Exclusive interview with historical romance author, Julie May Ruddock author of A Daughter of Warwick.
I am extremely fortunate to have made a lovely new friend lately. After nagging her incessantly, she finally gave in and I am delighted to be able to interview her for my blog.
Hello Karen, thank you for inviting me onto your blog. It’s a new experience for me. I am a total dinosaur when it comes to computers.
It’s an absolute pleasure to interview you Julie. Thank you for singling me out for the privilege and sorry for nagging you so!
As you can image I would like to talk to you about your book A Daughter of Warwick. It’s set in the time of King Richard III and right now, I guess your book is very popular since the King’s remains have so recently been found. What led you to write about his wife?
I’ve been a member of the Richard III society for a long time and when I decided to realise a long held dream and write a full length novel, Richard seemed the natural place to start. But, while I was researching and checking out the competition, I realised that his wife Anne’s life was really quite remarkable and she didn’t have her own book. I thought it would be nice to write a book where she isn’t secondary to her husband. It is about how it might have affected her. The hardest thing was ending it before Bosworth but if it was to be Anne’s book, it had to stop when she did.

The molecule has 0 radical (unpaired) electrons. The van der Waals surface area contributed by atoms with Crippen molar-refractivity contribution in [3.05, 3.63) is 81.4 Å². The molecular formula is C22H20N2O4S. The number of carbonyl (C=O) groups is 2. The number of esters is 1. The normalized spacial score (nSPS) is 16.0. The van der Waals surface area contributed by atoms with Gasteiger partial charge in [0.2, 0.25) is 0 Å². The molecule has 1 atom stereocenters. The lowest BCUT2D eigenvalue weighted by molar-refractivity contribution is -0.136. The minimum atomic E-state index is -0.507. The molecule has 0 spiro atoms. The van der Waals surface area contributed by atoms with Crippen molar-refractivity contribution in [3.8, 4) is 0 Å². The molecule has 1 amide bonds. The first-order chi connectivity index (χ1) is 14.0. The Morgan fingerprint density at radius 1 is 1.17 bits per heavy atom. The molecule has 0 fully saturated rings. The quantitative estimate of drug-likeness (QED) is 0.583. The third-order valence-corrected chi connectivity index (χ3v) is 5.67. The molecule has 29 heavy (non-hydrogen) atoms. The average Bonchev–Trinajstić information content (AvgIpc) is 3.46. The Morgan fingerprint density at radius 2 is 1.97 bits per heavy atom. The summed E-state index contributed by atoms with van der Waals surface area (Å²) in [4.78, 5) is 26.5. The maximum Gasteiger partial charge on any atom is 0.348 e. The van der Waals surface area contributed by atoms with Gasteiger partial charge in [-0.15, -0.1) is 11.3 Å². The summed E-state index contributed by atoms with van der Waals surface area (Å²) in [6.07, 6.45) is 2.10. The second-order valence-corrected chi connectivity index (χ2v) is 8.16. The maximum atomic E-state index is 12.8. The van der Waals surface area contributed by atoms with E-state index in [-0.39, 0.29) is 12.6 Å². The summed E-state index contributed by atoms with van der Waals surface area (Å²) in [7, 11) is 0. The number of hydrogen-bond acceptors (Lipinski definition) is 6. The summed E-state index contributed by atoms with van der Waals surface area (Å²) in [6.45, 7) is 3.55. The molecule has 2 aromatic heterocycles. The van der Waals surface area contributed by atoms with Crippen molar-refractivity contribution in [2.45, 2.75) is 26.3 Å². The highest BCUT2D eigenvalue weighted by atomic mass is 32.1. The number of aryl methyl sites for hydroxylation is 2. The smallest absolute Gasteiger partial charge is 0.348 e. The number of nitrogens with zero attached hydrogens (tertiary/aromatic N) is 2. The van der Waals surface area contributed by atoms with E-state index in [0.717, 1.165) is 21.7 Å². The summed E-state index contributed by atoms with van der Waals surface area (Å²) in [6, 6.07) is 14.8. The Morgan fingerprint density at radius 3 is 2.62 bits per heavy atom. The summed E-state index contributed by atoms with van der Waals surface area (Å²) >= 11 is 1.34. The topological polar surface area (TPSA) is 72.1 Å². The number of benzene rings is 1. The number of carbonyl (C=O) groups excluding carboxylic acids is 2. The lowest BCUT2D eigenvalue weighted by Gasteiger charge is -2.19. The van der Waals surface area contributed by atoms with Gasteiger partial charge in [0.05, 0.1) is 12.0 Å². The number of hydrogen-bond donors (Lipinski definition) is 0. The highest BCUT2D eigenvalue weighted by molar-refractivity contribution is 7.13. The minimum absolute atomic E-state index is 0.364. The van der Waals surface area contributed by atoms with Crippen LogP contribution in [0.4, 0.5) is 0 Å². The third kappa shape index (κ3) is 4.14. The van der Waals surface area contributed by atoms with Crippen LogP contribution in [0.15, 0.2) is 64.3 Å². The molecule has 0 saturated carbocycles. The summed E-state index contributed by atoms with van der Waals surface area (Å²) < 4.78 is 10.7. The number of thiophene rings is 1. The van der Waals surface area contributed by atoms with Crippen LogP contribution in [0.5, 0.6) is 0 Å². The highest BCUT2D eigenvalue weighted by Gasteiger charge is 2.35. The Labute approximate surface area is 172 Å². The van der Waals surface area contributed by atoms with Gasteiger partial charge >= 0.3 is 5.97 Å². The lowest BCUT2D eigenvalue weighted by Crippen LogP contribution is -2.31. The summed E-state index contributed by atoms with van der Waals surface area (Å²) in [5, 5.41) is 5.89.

I imagine that was hard to do. I personally would have wanted to write about the famous battle too.
As they say; behind every great man is a great woman. Tell us a little more about her and that period of history.
Anne and her sister, Isabel were daughters of the powerful Yorkist, Earl of Warwick. They were raised at Middleham castle with Richard, Duke of Gloucester (later King Richard III) and his brother George of Clarence who were Warwick’s wards. Both girls learned to hate the Lancastrian faction. When Warwick fell out with King Edward and allied with the enemy, Anne was married off to Edward, the prince of Lancaster, son of Henry VI, a man she had always seen as her enemy.
As the wars of the roses continued, she was soon widowed, losing her father at the same time. Once a wealthy heiress she made a tantalising target for the greedy and ambitious George of Clarence, who was by this time married to Isabel and coveted Anne’s share of the inheritance for himself.
Oh dear, I am explaining this very badly. I assure you the novel is more concise.
I was just thinking nasty things about George of Clarence actually. What happened to Anne next then?